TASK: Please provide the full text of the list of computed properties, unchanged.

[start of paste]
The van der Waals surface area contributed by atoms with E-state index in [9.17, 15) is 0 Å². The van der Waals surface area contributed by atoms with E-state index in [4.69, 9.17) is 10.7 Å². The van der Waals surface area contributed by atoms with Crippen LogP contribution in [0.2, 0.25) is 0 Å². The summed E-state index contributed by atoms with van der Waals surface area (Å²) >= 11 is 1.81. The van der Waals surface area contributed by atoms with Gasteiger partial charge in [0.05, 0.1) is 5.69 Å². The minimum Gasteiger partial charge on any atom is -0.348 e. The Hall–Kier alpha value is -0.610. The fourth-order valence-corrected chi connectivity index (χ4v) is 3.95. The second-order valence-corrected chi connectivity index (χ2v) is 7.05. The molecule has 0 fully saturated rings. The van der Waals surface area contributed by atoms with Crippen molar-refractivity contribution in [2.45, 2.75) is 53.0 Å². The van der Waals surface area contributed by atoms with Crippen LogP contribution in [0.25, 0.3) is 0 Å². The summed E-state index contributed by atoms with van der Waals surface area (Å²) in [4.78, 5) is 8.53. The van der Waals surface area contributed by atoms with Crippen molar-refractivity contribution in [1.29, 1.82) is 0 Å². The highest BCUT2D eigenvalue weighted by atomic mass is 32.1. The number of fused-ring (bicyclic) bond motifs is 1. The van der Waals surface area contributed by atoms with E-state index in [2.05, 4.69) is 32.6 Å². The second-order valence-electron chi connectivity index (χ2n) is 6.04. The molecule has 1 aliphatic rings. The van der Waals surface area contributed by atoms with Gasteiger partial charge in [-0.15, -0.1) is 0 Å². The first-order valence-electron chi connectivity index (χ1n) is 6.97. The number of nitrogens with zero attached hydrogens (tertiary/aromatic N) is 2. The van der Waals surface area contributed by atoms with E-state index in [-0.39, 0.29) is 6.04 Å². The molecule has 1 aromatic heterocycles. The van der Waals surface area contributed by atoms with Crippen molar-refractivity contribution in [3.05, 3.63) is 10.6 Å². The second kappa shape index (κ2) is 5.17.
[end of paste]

The van der Waals surface area contributed by atoms with E-state index in [9.17, 15) is 0 Å². The van der Waals surface area contributed by atoms with E-state index in [4.69, 9.17) is 10.7 Å². The van der Waals surface area contributed by atoms with Crippen LogP contribution in [0.2, 0.25) is 0 Å². The summed E-state index contributed by atoms with van der Waals surface area (Å²) >= 11 is 1.81. The van der Waals surface area contributed by atoms with Gasteiger partial charge in [0.05, 0.1) is 5.69 Å². The minimum Gasteiger partial charge on any atom is -0.348 e. The Hall–Kier alpha value is -0.610. The fourth-order valence-corrected chi connectivity index (χ4v) is 3.95. The second-order valence-corrected chi connectivity index (χ2v) is 7.05. The molecule has 0 fully saturated rings. The van der Waals surface area contributed by atoms with Crippen molar-refractivity contribution in [2.45, 2.75) is 53.0 Å². The van der Waals surface area contributed by atoms with Crippen LogP contribution in [0.25, 0.3) is 0 Å². The summed E-state index contributed by atoms with van der Waals surface area (Å²) in [4.78, 5) is 8.53. The van der Waals surface area contributed by atoms with Crippen molar-refractivity contribution in [1.29, 1.82) is 0 Å². The highest BCUT2D eigenvalue weighted by atomic mass is 32.1. The number of fused-ring (bicyclic) bond motifs is 1. The van der Waals surface area contributed by atoms with E-state index in [2.05, 4.69) is 32.6 Å². The second-order valence-electron chi connectivity index (χ2n) is 6.04. The molecule has 1 aliphatic rings. The van der Waals surface area contributed by atoms with Gasteiger partial charge in [-0.15, -0.1) is 0 Å². The first-order valence-electron chi connectivity index (χ1n) is 6.97. The number of nitrogens with zero attached hydrogens (tertiary/aromatic N) is 2. The van der Waals surface area contributed by atoms with E-state index in [-0.39, 0.29) is 6.04 Å². The molecule has 1 aromatic heterocycles. The van der Waals surface area contributed by atoms with Crippen molar-refractivity contribution in [3.05, 3.63) is 10.6 Å². The second kappa shape index (κ2) is 5.17.